If you’re affluent but not fabulously wealthy, this discussion becomes pretty easy, and it’s a good one to have even before anyone asks for help. Tell your kids you love them, but now that they are adults your first obligation is to fund your own retirement so that you don’t wind up on their doorstep someday.

The very thought of that often jolts adult kids into realizing their money requests could come back to haunt them, experts say.

“Most grown kids have no idea what their parents’ assets are,” says Jane Isay, author of “Walking on Eggshells: Navigating the Delicate Relationship Between Adult Children and Parents.” “This is shocking to many people, but you need to level with grown children about what you have. It takes the mystery and the energy and love/hate out of the money.”

Look in a mirror

If your kids’ requests aren’t going to be a significant hindrance to your own financial health, then you have some more complex terrain to cross. For starters, examine your own motivation for helping. Are you using money to keep a psychological hold on your kids?

“There are some people who really do want their adult kids to be dependent on them,” says Eileen Gallo, coauthor of “Silver Spoon Kids: How Successful Parents Raise Responsible Children.”

If your own motivation is part of a cycle of dependency, you’re going to have to stop the cycle by unequivocally denying a request or two, says Jon Gallo, Eileen’s husband and coauthor. The couple also has a consulting firm that counsels individuals and financial advisers on emotional issues related to money.

“Why would an adult child stop asking if every time they ask they get what they want?” he says.

Attach strings

While you don’t want to tie emotional strings to your financial gifts, it’s quite alright to attach practical strings that protect your downside and give your child a sense of pride in her own role in the deal.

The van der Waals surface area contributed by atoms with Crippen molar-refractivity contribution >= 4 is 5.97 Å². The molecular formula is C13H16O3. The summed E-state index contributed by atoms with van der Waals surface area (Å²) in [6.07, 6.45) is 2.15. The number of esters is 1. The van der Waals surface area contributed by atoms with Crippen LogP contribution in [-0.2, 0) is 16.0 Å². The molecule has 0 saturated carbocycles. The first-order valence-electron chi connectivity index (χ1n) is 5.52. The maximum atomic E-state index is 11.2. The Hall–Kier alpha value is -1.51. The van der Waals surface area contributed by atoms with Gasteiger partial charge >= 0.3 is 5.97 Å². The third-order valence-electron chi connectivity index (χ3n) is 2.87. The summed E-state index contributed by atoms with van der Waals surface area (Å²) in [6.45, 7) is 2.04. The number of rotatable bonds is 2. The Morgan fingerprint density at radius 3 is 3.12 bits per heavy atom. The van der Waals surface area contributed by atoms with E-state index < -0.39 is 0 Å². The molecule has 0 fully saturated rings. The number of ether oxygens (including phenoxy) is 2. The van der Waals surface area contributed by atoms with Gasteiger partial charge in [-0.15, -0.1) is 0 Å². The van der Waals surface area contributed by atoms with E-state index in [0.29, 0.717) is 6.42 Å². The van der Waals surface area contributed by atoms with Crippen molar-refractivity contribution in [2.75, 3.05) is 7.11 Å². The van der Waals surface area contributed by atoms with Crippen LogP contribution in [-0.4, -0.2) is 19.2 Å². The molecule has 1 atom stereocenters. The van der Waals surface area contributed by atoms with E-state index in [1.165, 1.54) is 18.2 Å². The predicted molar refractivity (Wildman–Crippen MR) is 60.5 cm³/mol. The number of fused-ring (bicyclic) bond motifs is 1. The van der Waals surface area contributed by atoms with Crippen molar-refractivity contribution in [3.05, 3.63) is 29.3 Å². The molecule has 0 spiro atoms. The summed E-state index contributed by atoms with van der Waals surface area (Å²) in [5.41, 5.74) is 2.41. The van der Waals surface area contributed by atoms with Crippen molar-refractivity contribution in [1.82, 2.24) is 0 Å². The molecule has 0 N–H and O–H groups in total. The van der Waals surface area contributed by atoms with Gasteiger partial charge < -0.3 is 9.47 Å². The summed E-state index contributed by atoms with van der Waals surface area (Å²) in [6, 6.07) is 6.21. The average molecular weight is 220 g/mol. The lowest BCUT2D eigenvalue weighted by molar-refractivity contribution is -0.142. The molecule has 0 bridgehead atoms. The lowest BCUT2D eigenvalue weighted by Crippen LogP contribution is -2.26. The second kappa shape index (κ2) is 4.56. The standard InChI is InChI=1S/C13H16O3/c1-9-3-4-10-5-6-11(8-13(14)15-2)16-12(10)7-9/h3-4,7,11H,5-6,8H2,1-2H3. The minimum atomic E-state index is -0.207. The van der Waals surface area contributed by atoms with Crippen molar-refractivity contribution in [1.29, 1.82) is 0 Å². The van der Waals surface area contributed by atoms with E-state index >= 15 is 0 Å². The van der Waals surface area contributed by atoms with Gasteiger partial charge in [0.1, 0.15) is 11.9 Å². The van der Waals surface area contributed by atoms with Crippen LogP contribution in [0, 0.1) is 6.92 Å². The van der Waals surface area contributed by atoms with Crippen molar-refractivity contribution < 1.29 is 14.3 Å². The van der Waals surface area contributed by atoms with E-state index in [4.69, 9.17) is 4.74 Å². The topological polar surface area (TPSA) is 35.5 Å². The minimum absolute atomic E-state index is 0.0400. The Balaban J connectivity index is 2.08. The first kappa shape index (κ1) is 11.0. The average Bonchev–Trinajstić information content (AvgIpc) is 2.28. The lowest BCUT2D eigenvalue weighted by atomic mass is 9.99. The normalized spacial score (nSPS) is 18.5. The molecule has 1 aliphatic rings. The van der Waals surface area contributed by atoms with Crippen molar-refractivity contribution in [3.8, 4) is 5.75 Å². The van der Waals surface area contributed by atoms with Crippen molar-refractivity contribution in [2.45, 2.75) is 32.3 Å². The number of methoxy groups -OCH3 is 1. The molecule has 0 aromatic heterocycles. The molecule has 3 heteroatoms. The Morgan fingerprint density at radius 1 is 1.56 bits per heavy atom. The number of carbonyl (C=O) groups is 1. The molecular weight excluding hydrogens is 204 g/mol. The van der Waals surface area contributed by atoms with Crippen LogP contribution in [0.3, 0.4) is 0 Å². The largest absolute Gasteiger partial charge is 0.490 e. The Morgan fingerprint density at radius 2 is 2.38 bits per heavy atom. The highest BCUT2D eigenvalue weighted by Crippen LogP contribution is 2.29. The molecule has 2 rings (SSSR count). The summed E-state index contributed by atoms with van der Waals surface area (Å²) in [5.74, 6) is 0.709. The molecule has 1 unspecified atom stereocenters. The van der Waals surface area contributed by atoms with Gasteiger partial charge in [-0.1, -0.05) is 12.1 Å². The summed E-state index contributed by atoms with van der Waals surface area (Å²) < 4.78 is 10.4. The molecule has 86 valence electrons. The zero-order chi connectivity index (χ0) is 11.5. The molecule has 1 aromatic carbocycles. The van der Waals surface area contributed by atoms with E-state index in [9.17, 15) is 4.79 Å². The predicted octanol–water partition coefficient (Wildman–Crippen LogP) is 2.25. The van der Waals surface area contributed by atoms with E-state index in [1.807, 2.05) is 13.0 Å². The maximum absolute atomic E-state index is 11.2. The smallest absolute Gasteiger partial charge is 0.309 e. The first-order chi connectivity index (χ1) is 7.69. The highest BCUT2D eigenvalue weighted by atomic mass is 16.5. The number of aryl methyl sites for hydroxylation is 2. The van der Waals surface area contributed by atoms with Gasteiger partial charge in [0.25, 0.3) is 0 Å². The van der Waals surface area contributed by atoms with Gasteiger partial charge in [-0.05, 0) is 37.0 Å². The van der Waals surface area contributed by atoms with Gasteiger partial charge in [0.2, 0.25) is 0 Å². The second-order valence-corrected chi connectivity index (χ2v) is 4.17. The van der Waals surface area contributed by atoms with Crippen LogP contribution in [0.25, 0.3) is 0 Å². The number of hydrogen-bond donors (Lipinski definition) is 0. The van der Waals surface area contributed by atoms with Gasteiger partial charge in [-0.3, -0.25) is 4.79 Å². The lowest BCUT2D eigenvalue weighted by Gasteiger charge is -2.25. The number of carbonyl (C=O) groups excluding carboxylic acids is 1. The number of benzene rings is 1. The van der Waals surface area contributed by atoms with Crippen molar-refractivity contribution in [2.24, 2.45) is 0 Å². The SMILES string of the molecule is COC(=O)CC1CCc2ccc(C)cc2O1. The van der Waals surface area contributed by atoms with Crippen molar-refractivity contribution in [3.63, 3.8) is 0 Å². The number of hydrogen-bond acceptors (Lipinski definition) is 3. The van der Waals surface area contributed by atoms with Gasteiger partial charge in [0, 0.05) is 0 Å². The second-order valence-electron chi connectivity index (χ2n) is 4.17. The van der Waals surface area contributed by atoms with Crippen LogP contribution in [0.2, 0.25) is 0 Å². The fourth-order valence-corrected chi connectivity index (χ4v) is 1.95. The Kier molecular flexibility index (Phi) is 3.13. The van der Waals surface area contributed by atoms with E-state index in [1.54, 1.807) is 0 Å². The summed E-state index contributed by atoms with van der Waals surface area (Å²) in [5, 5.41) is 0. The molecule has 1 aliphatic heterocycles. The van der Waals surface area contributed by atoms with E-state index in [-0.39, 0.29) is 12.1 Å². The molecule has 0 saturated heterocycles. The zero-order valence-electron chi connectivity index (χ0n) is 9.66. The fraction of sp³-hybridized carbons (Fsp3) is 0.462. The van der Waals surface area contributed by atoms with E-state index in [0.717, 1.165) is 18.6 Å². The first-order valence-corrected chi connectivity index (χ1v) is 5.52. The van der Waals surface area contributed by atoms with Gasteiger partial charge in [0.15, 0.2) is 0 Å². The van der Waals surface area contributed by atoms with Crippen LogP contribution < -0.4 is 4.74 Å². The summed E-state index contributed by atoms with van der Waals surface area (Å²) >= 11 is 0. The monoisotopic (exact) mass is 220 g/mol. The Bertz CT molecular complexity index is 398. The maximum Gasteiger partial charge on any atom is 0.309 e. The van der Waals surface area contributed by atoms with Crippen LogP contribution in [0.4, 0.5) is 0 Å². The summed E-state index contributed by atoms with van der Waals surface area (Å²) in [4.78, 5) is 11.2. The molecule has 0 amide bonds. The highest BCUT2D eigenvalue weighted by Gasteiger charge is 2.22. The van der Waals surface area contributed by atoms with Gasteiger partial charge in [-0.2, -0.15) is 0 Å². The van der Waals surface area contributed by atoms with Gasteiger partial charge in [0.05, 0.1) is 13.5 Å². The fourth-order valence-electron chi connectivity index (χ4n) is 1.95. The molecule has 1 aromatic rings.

Insist on a conversation about how the money will be used and how it will set your child on a path to independence. If it clearly won’t serve that purpose, re-examine whether the request is one you want to support.

The Gallos recall a client whose son graduated college with substantial credit card debt, and he asked his father for help. The father said he would pay half the debt if the son would pay the other half so that the debt would be wiped out instead of cut down.

“The other condition was him saying, ‘please don’t ask me to do this again,’” Eileen Gallo says. “It was a half-bailout and I thought it was a great plan. It said, ‘I’m going to help you, but you have to share the pain.’”

Be clear about your own values. It’s alright to declare you will help one child with college, but perhaps not to buy the other child a new car.

Over time, however, be aware that siblings never forget if there is an obvious imbalance in what their parents gave them. You instinctively may want to help your neediest child more, but realize he could squander your money much faster than your other kids and the imbalance will likely be a wedge between them for life.

The power of no

What if you want to say no but are afraid of what it will do to your relationship?

“When kids really feel supported and taken care of emotionally, it becomes much easier to get a little tougher about money,” Eileen Gallo says.

They gain an inner sense that if anything went terribly wrong you would of course support them, but that you’re confident they can take care of their own lives, she says.

Isay adds: “Parents will sacrifice to keep their children safe and warm to the end of time, but I don’t think that necessarily has to be a financial calculation.”

Janet Kidd Stewart is a freelance writer based in Marshfield, Wis. As a contributing columnist for the Chicago Tribune, she writes a weekly, syndicated retirement column called “The Journey” that appears in Tribune newspapers across the United States. She holds a bachelor’s degree and master’s degree from the Medill School of Journalism at Northwestern University. She can be reached via physicianspractice@ubm.com.

This article originally appeared in the September 2010 issue of Physicians Practice.